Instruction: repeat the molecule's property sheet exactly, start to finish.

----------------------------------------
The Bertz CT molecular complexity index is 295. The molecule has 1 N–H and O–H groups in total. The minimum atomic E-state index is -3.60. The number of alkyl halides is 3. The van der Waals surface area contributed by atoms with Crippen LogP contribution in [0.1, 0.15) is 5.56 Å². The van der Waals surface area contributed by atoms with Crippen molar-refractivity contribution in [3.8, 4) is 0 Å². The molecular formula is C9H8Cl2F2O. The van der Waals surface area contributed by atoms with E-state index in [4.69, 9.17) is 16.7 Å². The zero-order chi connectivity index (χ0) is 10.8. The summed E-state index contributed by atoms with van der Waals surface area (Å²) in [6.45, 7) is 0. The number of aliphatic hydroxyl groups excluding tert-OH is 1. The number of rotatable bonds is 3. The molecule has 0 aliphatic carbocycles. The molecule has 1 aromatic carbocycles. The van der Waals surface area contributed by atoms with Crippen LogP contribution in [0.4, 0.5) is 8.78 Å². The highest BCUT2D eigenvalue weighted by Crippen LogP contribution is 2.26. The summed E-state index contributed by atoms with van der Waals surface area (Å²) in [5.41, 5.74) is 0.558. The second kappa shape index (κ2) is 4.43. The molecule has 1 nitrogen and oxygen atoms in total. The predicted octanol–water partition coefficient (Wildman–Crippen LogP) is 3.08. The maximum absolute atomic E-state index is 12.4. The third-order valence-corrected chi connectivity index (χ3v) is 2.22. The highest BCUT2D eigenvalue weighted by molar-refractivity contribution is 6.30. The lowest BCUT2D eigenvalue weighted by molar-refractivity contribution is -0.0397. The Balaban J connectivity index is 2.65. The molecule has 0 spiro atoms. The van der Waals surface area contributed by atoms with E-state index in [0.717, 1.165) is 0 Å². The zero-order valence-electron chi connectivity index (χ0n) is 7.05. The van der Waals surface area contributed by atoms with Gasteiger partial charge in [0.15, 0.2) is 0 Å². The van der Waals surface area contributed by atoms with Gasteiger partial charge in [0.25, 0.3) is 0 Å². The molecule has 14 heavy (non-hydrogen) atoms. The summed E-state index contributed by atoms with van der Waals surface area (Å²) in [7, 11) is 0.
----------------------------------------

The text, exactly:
The Bertz CT molecular complexity index is 295. The molecule has 1 N–H and O–H groups in total. The minimum atomic E-state index is -3.60. The number of alkyl halides is 3. The van der Waals surface area contributed by atoms with Crippen LogP contribution in [0.1, 0.15) is 5.56 Å². The van der Waals surface area contributed by atoms with Crippen molar-refractivity contribution in [3.8, 4) is 0 Å². The molecular formula is C9H8Cl2F2O. The van der Waals surface area contributed by atoms with E-state index in [4.69, 9.17) is 16.7 Å². The zero-order chi connectivity index (χ0) is 10.8. The summed E-state index contributed by atoms with van der Waals surface area (Å²) in [6.45, 7) is 0. The number of aliphatic hydroxyl groups excluding tert-OH is 1. The number of rotatable bonds is 3. The molecule has 0 aliphatic carbocycles. The molecule has 1 aromatic carbocycles. The van der Waals surface area contributed by atoms with Crippen LogP contribution in [0.4, 0.5) is 8.78 Å². The highest BCUT2D eigenvalue weighted by Crippen LogP contribution is 2.26. The summed E-state index contributed by atoms with van der Waals surface area (Å²) in [5.41, 5.74) is 0.558. The second kappa shape index (κ2) is 4.43. The molecule has 1 nitrogen and oxygen atoms in total. The predicted octanol–water partition coefficient (Wildman–Crippen LogP) is 3.08. The maximum absolute atomic E-state index is 12.4. The third-order valence-corrected chi connectivity index (χ3v) is 2.22. The highest BCUT2D eigenvalue weighted by molar-refractivity contribution is 6.30. The lowest BCUT2D eigenvalue weighted by molar-refractivity contribution is -0.0397. The Balaban J connectivity index is 2.65. The molecule has 0 spiro atoms. The van der Waals surface area contributed by atoms with E-state index in [0.717, 1.165) is 0 Å². The zero-order valence-electron chi connectivity index (χ0n) is 7.05. The van der Waals surface area contributed by atoms with Gasteiger partial charge in [0.15, 0.2) is 0 Å². The van der Waals surface area contributed by atoms with Gasteiger partial charge in [0.25, 0.3) is 0 Å². The molecule has 14 heavy (non-hydrogen) atoms. The summed E-state index contributed by atoms with van der Waals surface area (Å²) in [7, 11) is 0.